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How to Help Couples Preparing for Marriage

Being engaged is an exciting time in life!  The engaged couple eagerly awaits learning more about each other and anticipates spending the rest of their lives together.  Any healthy relationship requires time and preparation in order for it to thrive and grow, and marriage is no exception. Every couple goes into their marriage expecting it to be great; however, a marriage that does not have a firm and steady foundation will lead to both people being bitter and resentful. Creating a healthy marriage that will continue to be strong in every situation is the goal for every new couple.  

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Mead Reed


It can be incredibly overwhelming and anxiety provoking to have a spouse who struggles with Attention Deficit Hyperactivity Disorder (ADHD). The wife of a husband who has ADHD might currently be confused and helpless about what she can do to help him. She may feel like her current efforts to assist him are only leading her to feel more frustrated and creating more problems in her marriage.  

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Jordan R. Yates, MA MFT, LAPC
Penalty Flags: Choose Delay of Game over False Starts

Jordan R. Yates, MAMFT, LAPC

We live in a world today where the dangerous mixture of a ‘microwave’ society – “get it done, get it over with” – and a man’s tendency to just want to fix everything can create quite the impetus in marriages.

This approach has also found its way into athletics, particularly football, with a handful of teams evolving to the spread offense - an offense that’s main objective is to move as quickly and as precariously as possible to put up as many points in the shortest amount of time.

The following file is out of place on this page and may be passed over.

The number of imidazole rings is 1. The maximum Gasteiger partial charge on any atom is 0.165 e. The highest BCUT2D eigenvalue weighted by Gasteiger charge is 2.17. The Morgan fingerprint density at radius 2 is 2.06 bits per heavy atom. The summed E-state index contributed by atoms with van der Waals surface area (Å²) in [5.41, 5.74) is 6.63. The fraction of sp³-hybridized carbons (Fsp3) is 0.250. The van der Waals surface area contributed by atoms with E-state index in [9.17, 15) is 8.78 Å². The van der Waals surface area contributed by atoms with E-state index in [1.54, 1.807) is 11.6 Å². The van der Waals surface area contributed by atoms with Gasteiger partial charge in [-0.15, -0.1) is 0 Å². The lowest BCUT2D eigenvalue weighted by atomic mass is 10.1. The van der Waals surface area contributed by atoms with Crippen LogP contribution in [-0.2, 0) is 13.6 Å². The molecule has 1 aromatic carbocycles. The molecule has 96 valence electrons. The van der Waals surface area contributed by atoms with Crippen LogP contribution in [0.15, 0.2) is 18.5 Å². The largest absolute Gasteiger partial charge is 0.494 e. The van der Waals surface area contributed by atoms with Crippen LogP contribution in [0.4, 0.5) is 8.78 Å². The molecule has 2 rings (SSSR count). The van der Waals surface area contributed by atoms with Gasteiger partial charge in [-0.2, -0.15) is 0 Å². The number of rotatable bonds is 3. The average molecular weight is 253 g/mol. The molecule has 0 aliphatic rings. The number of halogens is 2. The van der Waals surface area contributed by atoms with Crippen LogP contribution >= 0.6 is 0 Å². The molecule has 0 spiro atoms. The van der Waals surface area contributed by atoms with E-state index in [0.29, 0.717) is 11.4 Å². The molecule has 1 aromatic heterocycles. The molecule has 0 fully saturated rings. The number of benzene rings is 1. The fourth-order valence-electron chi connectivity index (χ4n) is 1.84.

Unfortunately, the verdict of these expeditious approaches in both scenarios – at least till this date – still has much to be desired.

A husband’s impulse to quickly attempt to fix his wife’s grievances with limited data is tantamount to running a play in football without understanding what the defense is running.  On the other hand, the best quarterbacks in the game not only put the time and work in prior to kickoff, but they will also use as much as the play clock as possible during the game to make sure the conditions are conducive to an effective play call.

Similarly, the best husbands should also take the time to discover and understand the ins and outs of their wives throughout the week as well as during any emotional, in-the-moment disclosure before even thinking about seeking a solution. 

The best wives do appreciate their husbands’ insight and desire to want to fix problems, but it’s more effective and so much more valuable when that is delayed for the purpose of those wives to feel fully understood first.

As a therapist, one of the first lessons I learned is that clients don’t care how much you know till they know how much you care.  It doesn’t matter how many golden nuggets of knowledge a therapist has, they will fall flat in the ears of a client first yearning for understanding.  That lesson stands for husbands as well.

Jennifer Stuckert

Marriage Is Not A Competition

By Jennifer Stuckert, MA MFT, LPC & Jonathan Stuckert MA, M Phil (candidate)

There are many places in life where competition is welcome, celebrated, encouraged and even helpful.  But, marriage is not one of them.  When competition becomes one of your key outlooks on marriage you will unknowingly trade it for safety and security.  This may not seem like a big deal at first.  But, an enduring Godly marriage requires these qualities.  Across time a healthy couple bestows these things to one another but, that is not possible if there is a spirit of competition. 

When one partner sets themselves against the other, even in jest, the end result is typically scrutiny, uncertainty, and criticism.  These are not very positive words.  Sometimes this starts from a good place when a couple wants to be playful and tease one another.  Then by all means be playful, but encourage one another’s strengths.  However, be careful not to one up the other person. 

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